Lake Charles City Council approves funding to improve intersection at Sale Road and Ryan Street
LAKE CHARLES, La. (KPLC) - The intersection of Sale Road and Ryan Street is a bumpy one and can hold water any time there is a heavy rain. The Lake Charles City Council took action to improve the situation.
The Council passed an ordinance allowing for improvements in the intersection.
“It won’t be much of a roller coaster when they get to the corner of Ryan and Sale,” said Mayor Nic Hunter of Lake Charles.
Mike Huber is the Lake Charles Director of Planning and Engineering.
“It’s very rough right there,” Huber said. “There’s also a hump when you cross over. You’ve got to know to slow down because you hit that hump when you go across Ryan Street to the other side of Sale Road.”
The improvements include replacing bad patches of concrete, grinding down the hump, and making the intersection handicap accessible.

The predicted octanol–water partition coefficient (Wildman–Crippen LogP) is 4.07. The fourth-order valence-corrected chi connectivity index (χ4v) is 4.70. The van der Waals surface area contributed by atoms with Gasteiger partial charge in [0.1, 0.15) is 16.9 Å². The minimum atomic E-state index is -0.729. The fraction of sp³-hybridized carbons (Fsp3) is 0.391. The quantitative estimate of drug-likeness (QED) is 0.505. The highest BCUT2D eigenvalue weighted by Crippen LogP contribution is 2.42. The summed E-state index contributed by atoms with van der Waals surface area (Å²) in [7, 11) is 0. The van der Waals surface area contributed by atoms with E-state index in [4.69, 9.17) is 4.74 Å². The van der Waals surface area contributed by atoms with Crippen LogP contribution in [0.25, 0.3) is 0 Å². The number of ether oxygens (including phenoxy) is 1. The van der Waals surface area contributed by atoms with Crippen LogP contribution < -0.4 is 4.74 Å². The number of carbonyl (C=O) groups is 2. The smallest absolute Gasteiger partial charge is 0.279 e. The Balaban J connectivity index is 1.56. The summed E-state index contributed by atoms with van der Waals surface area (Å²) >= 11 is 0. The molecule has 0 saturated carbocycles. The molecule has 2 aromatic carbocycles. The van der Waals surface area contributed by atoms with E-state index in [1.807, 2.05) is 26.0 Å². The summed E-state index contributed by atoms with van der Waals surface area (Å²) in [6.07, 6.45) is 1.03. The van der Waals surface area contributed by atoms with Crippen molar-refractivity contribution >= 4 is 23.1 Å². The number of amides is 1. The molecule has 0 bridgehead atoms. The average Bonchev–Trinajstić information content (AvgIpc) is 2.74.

“This is one of those projects that’s been on the books for quite a while,” Mayor Hunter said. “When you look at that intersection, it is so needed. I know that it is such a traverse intersection because it’s right there by McNeese State University. This project right here is, I think, the city partnering with McNeese and others around there to make sure that that area does have the infrastructure it needs.”
These improvements and other planned projects could potentially help with flooding on Sale Road.
“The hump, if it’s serving as a levee of any sort, if one side drains better than the other, it’ll let the water kind of cross that area,” Huber said.
Rashawn Langston lives on Sale across from McNeese and says the hurricanes brought a significant amount of water onto the street.
“It left pretty bad damage,” Langston said. “They said the sandbags didn’t work, obviously, but within my house, they said they had to fix some flooding within the first floor and really with this whole strip. Can we get this done ASAP? I’m ready to get this done.”
Huber says once construction starts, it will be finished relatively quickly.
“I don’t think the project will take that long; probably 30 to 60 days maximum.”
Huber also says the project will most likely start after the first of the year.
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